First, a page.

Steve Helber | AP

Isabella Nicola Cabrera wants to play the violin. That’s difficult when you’re born with no left hand and a severely deformed forearm.

A music teacher at her school had tried to build her a jury-rigged prosthetic, but it was never going to allow her to do what a violinist really needs to do.

So it’s a good thing that the first project idea that a group of students at George Mason University needed in order to graduate failed.

Isabella’s arm became their Plan B.

The biomedical students — Abdul Gouda, Mona Elkholy, Ella Novoselsky, Racha Salha and Yasser Alhindi — worked with George Mason music professor Elizabeth Admass, who gave them guidance on what Isabella would need to play the violin with some finesse, the Associated Press reported. They tried several designs before settling on one, which they made with a 3D printer.

On Thursday, it was time for their final exam.

The students gave her one bonus gift: A plug-in adaptor that will allow her to hold the handlebars on a bike.

“I feel very blessed that I have this amazing group of people,” Isabella said.

Here's more:

TheChurchMilitant: Sometimes anti-social, but always anti-fascist since 2005.

Will Totalitarian Pennsylvania boldly dare to enter the second half of the 20th Century?????????

I'm not holding my breath...


House Approves Bill To Sell State's Liquor Wholesale System - CBS Pittsburgh ...


HARRISBURG, Pa. (AP) – The state House is giving its approval to a plan to lease and eventually sell off the state’s wholesale system for wine and spirits, a change that opponents say could spell the end of state-owned liquor stores.

Pennsylvania lawmakers on Tuesday voted 105 to 84 in favor of the bill, part of a package of booze-related legislation pushed ahead by the Republican majority.

The House also voted to allow more grocery stores to seek permits to sell wine, no longer restricting them to stores with seating capacity.

And it voted to let restaurant and hotel licensees sell up to three liters of takeout liquor per customer.

The proposals were sent to the Senate for its consideration.

TheChurchMilitant: Sometimes anti-social, but always anti-fascist since 2005.

"Artificial womb"? Not quite yet. Let's pray this only leads to good and never evil.*







From The Toronto Sun:

Researchers Create Artificial Womb...
http://www.torontosun.com/2017/04/25/researchers-create-artificial-womb-to-help-premature-babies


WASHINGTON — Researchers are creating an artificial womb to improve care for extremely premature babies — and remarkable animal testing suggests the first-of-its-kind watery incubation so closely mimics mom that it just might work.

Today, premature infants weighing as little as a pound are hooked to ventilators and other machines inside incubators. Children’s Hospital of Philadelphia is aiming for a gentler solution, to give the tiniest preemies a few more weeks cocooned in a womb-like environment — treating them more like fetuses than newborns in hopes of giving them a better chance of healthy survival.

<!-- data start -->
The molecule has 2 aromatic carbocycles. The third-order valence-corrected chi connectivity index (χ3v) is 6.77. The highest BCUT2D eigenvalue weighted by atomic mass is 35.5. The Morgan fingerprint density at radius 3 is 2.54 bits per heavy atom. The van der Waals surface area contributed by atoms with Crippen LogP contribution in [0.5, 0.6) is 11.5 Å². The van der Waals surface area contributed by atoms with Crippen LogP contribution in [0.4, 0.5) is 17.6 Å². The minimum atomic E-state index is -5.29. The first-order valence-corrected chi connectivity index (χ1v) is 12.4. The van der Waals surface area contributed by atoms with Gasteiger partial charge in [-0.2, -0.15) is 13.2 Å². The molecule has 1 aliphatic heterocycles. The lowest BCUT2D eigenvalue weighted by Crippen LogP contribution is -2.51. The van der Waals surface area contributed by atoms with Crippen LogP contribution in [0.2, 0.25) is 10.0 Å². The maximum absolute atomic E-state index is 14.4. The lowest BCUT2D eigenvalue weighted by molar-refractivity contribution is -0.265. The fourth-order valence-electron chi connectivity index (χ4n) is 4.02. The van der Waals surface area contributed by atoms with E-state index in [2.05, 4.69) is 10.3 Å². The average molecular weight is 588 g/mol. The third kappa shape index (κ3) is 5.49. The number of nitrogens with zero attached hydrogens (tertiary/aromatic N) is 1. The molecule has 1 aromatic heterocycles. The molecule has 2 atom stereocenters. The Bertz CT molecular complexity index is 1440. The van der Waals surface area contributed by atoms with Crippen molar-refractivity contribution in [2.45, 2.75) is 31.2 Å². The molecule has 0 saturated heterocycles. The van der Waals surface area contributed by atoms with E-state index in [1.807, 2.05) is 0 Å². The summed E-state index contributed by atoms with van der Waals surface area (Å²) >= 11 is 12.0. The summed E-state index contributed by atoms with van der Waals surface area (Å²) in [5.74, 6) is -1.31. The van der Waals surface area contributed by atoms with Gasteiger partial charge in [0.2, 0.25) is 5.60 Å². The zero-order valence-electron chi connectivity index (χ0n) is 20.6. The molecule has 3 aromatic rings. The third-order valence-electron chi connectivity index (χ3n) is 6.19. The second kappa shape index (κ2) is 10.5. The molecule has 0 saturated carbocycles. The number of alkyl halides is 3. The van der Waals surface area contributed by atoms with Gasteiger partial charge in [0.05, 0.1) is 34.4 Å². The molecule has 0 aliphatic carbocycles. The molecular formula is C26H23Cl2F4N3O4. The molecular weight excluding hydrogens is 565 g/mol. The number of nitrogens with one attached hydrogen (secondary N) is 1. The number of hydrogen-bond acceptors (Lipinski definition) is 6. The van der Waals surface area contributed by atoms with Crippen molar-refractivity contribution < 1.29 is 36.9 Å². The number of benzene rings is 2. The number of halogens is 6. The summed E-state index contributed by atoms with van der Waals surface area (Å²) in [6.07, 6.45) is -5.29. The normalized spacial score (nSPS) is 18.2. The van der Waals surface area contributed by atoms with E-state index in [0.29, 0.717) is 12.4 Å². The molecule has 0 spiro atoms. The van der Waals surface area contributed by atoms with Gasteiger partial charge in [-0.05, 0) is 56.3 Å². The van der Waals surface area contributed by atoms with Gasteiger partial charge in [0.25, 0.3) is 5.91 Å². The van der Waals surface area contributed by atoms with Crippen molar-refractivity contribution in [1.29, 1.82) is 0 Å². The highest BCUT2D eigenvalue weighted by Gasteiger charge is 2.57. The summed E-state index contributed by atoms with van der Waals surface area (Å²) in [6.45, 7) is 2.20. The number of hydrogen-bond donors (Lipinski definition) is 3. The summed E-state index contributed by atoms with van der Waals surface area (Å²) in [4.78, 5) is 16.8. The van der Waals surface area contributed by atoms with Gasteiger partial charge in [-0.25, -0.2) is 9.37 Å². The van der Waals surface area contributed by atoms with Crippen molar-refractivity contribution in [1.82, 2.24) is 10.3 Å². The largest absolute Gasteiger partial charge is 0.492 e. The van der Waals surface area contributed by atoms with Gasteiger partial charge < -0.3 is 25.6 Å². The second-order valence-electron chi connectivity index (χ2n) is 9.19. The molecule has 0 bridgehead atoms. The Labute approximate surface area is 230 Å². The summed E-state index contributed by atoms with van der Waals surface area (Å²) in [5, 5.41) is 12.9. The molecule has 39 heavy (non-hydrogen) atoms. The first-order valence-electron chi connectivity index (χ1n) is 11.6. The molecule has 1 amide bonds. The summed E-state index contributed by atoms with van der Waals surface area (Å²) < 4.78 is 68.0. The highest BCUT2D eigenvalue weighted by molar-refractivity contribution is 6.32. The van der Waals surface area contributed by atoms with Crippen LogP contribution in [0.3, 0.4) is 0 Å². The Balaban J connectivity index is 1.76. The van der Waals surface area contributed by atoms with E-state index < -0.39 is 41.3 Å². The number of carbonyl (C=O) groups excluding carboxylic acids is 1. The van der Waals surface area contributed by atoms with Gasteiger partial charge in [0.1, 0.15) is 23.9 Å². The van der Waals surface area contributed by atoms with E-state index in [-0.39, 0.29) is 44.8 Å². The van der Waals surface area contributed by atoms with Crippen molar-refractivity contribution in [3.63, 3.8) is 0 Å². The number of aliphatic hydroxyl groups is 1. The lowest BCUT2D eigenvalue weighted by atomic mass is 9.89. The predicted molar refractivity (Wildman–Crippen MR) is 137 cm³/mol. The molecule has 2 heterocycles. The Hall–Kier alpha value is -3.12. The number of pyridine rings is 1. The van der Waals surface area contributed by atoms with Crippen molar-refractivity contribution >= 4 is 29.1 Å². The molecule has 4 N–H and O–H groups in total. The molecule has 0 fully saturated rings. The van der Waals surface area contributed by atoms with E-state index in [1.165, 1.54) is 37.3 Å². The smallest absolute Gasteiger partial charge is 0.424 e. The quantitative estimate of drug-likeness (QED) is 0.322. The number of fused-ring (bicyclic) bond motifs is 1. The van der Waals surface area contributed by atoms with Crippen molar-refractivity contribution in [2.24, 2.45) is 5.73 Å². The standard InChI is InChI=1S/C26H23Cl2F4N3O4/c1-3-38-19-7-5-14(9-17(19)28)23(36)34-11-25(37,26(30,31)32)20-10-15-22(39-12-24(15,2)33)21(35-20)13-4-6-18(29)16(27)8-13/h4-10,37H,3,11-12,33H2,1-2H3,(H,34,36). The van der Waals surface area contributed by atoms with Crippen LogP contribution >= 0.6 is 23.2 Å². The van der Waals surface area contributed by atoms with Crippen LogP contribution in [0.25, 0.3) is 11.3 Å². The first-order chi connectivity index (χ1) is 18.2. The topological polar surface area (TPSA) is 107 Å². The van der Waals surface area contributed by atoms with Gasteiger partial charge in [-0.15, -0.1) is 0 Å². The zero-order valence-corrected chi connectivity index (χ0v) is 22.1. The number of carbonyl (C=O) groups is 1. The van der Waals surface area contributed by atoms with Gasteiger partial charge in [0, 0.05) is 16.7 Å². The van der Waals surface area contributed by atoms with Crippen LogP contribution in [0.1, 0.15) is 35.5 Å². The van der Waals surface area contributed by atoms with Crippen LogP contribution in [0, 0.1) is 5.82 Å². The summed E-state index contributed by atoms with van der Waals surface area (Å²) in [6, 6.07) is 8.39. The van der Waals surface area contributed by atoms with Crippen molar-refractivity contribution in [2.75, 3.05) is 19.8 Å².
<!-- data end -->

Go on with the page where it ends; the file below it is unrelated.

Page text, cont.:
The researchers created a fluid-filled transparent container to simulate how fetuses float in amniotic fluid inside mom’s uterus, and attached it to a mechanical placenta that keeps blood oxygenated.

In early-stage animal testing, extremely premature lambs appeared to grown normally inside the system for three to four weeks, the team reported Tuesday.

“We start with a tiny fetus that is pretty inert and spends most of its time sleeping. Over four weeks we see that fetus open its eyes, grow wool, breathe, swim,” said Dr. Emily Partridge, a CHOP research fellow and first author of the study published in Nature Communications.

“It’s hard to describe actually how uniquely awe-inspiring it is to see,” she added in an interview.

Human testing still is three to five years away, although the team already is in discussions with the Food and Drug Administration.

“We’re trying to extend normal gestation,” said Dr. Alan Flake, a fetal surgeon at CHOP who is leading the project and considers it a temporary bridge between the mother’s womb and the outside world.

Increasingly hospitals attempt to save the most critically premature infants, those born before 26 weeks gestation and even those right at the limits of viability — 22 to 23 weeks. Extreme prematurity is a leading cause of infant mortality, and those who do survive frequently have serious disabilities such as cerebral palsy.

The idea of treating preemies in fluid-filled incubators may sound strange, but physiologically it makes sense, said Dr. Catherine Spong, a fetal medicine specialist at the National Institutes of Health.

“This is really an innovative, promising first step,” said Spong, who wasn’t involved with the research.

One of the biggest risks for very young preemies is that their lungs aren’t ready to breathe air, she explained. Before birth, amniotic fluid flows into their lungs, bringing growth factors crucial for proper lung development. When they’re born too soon, doctors hook preemies to ventilators to keep them alive but risking lifelong lung damage.

Flake’s goal is for the womb-like system to support the very youngest preemies just for a few weeks, until their organs are mature enough to better handle regular hospital care like older preemies who have less risk of death or disability.

The device is simpler than previous attempts at creating an artificial womb, which haven’t yet panned out.

How the “Biobag” system works:

—The premature lambs were delivered by C-section and immediately placed into a temperature-controlled bag filled with a substitute for amniotic fluid that they swallow and take into their lungs.